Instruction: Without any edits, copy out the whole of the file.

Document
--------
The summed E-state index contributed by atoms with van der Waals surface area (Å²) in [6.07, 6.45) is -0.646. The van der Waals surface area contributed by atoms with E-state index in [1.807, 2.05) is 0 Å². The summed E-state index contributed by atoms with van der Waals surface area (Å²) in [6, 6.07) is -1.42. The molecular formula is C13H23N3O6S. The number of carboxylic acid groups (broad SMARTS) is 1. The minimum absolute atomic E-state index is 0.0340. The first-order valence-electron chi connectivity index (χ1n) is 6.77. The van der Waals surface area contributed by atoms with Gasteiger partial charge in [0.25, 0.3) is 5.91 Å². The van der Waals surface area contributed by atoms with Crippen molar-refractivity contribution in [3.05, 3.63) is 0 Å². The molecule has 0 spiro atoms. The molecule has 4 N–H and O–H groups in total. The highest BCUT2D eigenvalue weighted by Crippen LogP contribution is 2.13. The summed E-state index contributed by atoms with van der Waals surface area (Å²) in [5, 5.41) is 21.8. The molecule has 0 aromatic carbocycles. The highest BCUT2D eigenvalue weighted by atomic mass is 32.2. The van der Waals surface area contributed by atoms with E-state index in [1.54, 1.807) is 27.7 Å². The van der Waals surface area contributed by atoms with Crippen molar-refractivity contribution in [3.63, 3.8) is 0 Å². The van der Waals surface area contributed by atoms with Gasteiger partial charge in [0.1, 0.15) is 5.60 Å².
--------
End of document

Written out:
The summed E-state index contributed by atoms with van der Waals surface area (Å²) in [6.07, 6.45) is -0.646. The van der Waals surface area contributed by atoms with E-state index in [1.807, 2.05) is 0 Å². The summed E-state index contributed by atoms with van der Waals surface area (Å²) in [6, 6.07) is -1.42. The molecular formula is C13H23N3O6S. The number of carboxylic acid groups (broad SMARTS) is 1. The minimum absolute atomic E-state index is 0.0340. The first-order valence-electron chi connectivity index (χ1n) is 6.77. The van der Waals surface area contributed by atoms with Gasteiger partial charge in [0.25, 0.3) is 5.91 Å². The van der Waals surface area contributed by atoms with Crippen molar-refractivity contribution in [3.05, 3.63) is 0 Å². The molecule has 0 spiro atoms. The molecule has 4 N–H and O–H groups in total. The highest BCUT2D eigenvalue weighted by Crippen LogP contribution is 2.13. The summed E-state index contributed by atoms with van der Waals surface area (Å²) in [5, 5.41) is 21.8. The molecule has 0 aromatic carbocycles. The highest BCUT2D eigenvalue weighted by atomic mass is 32.2. The van der Waals surface area contributed by atoms with E-state index in [1.54, 1.807) is 27.7 Å². The van der Waals surface area contributed by atoms with Crippen molar-refractivity contribution in [3.63, 3.8) is 0 Å². The van der Waals surface area contributed by atoms with Gasteiger partial charge in [0.1, 0.15) is 5.60 Å².